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Choose the Right Easel

Choose the Right Easel


Most artists eventually own more than one easel; the large, full-size easels good for a permanent painting station are not portable, and folding travel easels are not always stable enough for larger works. When choosing a first easel, consider the primary use- travel or permanent studio use. The physical dimensions of the painting area will determine the height of the mast and base the studio will accommodate. Three-legged easels work better on uneven floors, but a flat base will give better stability for wide canvases if the floor is flat enough.

For artists working in a small studio, dormitory or at home, a Lyre easel is a great choice. The traditional A-frame design of the lyre has a small footprint, folds small enough for storage, and is light enough to transport in the backseat of a car. Lyre easels like the Winsor & Newton Shannon or Mabef Inclinable are ideal starter easels which will hold fairly tall paintings.

Larger models for permanent studios such as the Best University and Santa Fe II are extremely stable, even with large canvases. The masts are tall enough to allow working on the bottom of a picture at eye level. Larger easels generally have trays big enough to hold mediums, brushes and even a palette. Most easels in this category are constructed of hardwood, but metal versions of traditional forms are available, as well as original designs made only in metal. Metal studio easels are sturdy, rugged and long-lived in the classroom.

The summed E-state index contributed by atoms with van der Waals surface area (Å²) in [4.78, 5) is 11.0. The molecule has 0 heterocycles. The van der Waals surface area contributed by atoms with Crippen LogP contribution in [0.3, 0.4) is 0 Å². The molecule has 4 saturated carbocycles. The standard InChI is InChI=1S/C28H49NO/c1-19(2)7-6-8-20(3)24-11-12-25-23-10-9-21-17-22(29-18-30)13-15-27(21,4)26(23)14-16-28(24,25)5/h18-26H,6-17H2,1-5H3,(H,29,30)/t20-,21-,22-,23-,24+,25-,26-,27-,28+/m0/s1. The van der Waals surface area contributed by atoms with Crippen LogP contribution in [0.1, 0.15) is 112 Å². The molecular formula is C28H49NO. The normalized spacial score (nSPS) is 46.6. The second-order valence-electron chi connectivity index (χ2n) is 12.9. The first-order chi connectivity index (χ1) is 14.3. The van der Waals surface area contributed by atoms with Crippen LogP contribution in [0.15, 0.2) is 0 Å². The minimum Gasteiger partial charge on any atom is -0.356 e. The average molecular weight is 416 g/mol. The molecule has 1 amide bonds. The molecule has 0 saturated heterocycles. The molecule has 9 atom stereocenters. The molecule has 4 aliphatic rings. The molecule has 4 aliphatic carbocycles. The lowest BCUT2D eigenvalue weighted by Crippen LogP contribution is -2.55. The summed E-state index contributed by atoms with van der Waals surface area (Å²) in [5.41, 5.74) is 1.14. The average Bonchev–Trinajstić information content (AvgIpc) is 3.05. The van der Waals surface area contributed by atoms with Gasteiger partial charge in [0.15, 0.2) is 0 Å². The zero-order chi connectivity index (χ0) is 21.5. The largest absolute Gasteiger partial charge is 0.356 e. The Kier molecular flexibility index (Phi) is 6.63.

Travel easels come in a range of clever designs intended to offer maximum utility in a small package. French field easels such as the Jullian fold into a paintbox which can hold all necessary supplies. The Jullian Half Box version is good for artists who only carry enough for a day’s work; the Jullian Full Box will take the whole show on the road. The Guerilla Box is an innovative easel box that attaches to the top of a camera tripod, great for artists who also bring a camera on painting trips.

Metal tripods are the most compact travel easels, and can double as display furniture for exhibiting charts or finished art. The most durable are the ones with locking levers on the telescoping legs, but that variety is usually more costly than the ones with threaded collars. Both are lightweight and collapse small enough to fit in a backpack.

The variety of affordable easels available today means there is literally something for everyone, at every level. From a part-time pleasure painter working in the spare room to the professional studio painter, everyone needs a way to hold a picture at a comfortable level, so there’s no glare on the wet paint, up away from pets and children. Working at an easel cures distortions in drawing, keeps dust off the picture and allows the paint to be mixed in the same light as the canvas. In order to do the best work possible, having a good easel is not just a luxury, it’s a necessary tool of the trade.

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